The extended family is expanding again. . . lots of kittens. Firstly, let me introduce Mr Darcy (silver) and Alfie (black and white) who have joined my sister's household (and very spoilt they are too . . .just check out that posh bed). This was an inter-family adoption as they came from Roland's sister Francesca.
And last but not least meet Humphrey who has gone to live with my parents and is fussed over a lot more than I ever remember being . . fresh sardines for tea? (We were never offered such delicacies).
So now the summer holidays have started, we are visiting family more than ever but the human family members hardly get a fleeting greeting before I rush through to see the kittens.
Tomorrow, we're off to South Devon for a week to a cottage on some remote headland. I really should look it up on the map before we get halfway there as I have no idea where we are going. A distinct possibility it may end up being one of my magical mystery tours.
So here's one from the local graveyard. Don't you just love the statement on this memorial? "TRIFLE NOT. YOUR TIME'S BUT SHORT" I think this sums up how I should think but don't manage much. Trifles: always a tricky one. Tricky getting the correct proportions of jelly and custard and the silver balls to sit nicely on top of the cream.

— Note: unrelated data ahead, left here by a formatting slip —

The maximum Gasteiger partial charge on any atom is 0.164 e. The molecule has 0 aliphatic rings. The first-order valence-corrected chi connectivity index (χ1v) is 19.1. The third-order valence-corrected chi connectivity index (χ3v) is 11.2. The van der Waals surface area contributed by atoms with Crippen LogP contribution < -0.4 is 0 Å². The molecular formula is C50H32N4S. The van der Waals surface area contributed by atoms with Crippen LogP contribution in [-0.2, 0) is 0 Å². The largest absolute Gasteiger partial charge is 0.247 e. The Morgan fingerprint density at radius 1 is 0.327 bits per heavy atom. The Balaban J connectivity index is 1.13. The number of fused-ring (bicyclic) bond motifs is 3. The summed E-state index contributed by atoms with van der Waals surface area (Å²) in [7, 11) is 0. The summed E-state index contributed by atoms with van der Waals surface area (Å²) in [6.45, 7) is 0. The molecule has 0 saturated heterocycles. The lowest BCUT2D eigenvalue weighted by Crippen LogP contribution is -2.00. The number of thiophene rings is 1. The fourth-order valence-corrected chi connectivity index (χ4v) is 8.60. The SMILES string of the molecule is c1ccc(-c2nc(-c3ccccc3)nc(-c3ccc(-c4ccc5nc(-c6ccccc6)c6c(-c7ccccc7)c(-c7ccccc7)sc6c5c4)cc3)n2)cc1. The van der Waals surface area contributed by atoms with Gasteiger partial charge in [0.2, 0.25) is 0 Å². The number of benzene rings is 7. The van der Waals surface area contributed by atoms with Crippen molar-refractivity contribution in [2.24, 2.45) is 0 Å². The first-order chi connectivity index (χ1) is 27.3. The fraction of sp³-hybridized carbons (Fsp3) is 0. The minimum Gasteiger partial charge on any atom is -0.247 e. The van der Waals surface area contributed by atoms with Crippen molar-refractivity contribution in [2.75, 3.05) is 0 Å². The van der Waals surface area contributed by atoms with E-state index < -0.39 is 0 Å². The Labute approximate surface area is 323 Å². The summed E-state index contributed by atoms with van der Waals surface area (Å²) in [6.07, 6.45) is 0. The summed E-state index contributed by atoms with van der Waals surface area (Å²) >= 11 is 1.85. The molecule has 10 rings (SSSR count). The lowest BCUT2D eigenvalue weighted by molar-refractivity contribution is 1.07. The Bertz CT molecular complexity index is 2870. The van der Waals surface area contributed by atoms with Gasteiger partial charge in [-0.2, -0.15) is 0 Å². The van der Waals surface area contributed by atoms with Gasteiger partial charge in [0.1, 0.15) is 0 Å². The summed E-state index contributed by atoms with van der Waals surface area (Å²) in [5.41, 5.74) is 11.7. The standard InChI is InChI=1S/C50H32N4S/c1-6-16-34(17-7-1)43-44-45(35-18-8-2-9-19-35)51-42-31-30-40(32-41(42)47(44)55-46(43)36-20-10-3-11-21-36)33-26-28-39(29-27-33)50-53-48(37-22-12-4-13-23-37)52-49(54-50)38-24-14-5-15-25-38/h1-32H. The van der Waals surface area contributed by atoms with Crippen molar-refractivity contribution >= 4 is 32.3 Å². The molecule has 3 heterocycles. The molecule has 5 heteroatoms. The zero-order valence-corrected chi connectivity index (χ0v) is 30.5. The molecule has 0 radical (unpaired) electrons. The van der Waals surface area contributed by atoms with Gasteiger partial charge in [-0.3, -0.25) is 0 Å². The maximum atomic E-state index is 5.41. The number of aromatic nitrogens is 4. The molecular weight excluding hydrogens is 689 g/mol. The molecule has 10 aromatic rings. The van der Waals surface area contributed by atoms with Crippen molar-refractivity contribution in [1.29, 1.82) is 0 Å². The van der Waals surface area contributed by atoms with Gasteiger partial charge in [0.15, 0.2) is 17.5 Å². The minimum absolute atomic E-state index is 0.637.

Yeah, I know, this blog is looking a bit dusty around the edges having being ignored for the whole of June. This sounds such a feeble excuse, I'd much rather say something dramatic like I narrowly missed being hit by a giant asteroid (see previous post). Maybe, just suppose, I had been hit by an asteroid, the asteroid of inertia and procrastination. That's closer to the truth. I did compose a post but it was lost in cyberspace when everything technical that could possibly go wrong did go wrong. My printer broke, Typepad is weirdly unfamiliar and there was a lot of funny business going on with my Mac which I still haven't got to the bottom of despite the stern words I have been giving it.
All in the month of June which has been the most exciting for me so far concerning a couple of projects that I'm dying to share with you but have to keep under my hat for now. I've lost a lot of emails too so apologies if I haven't replied to anyone. Someone, (again lost in the ether), suggested to me a letter to myself at 13. I started this in my usual desultory manner but soon I couldn't stop myself. It was enormous fun to do.
A letter to myself at 13
Well, the first thing I ought to tell you that I have arrived here safe and well.The second thing is that the long journey has meant a very slow maturity. I know that by saying this I risk making it sound like you turn into an old cheese or vintage wine. In the 21st century you will use the word “vintage” nearly every day but you won’t be talking about wine.
I know at 13 you want to cast off much from your earlier years but it may surprise you that you will spend a lot of your later years looking back with fond memories at things you would have snorted loudly at in your teenage years: like dancing round the toadstool at Brownies and holidays in Devon with the rain beating down on the caravan roof.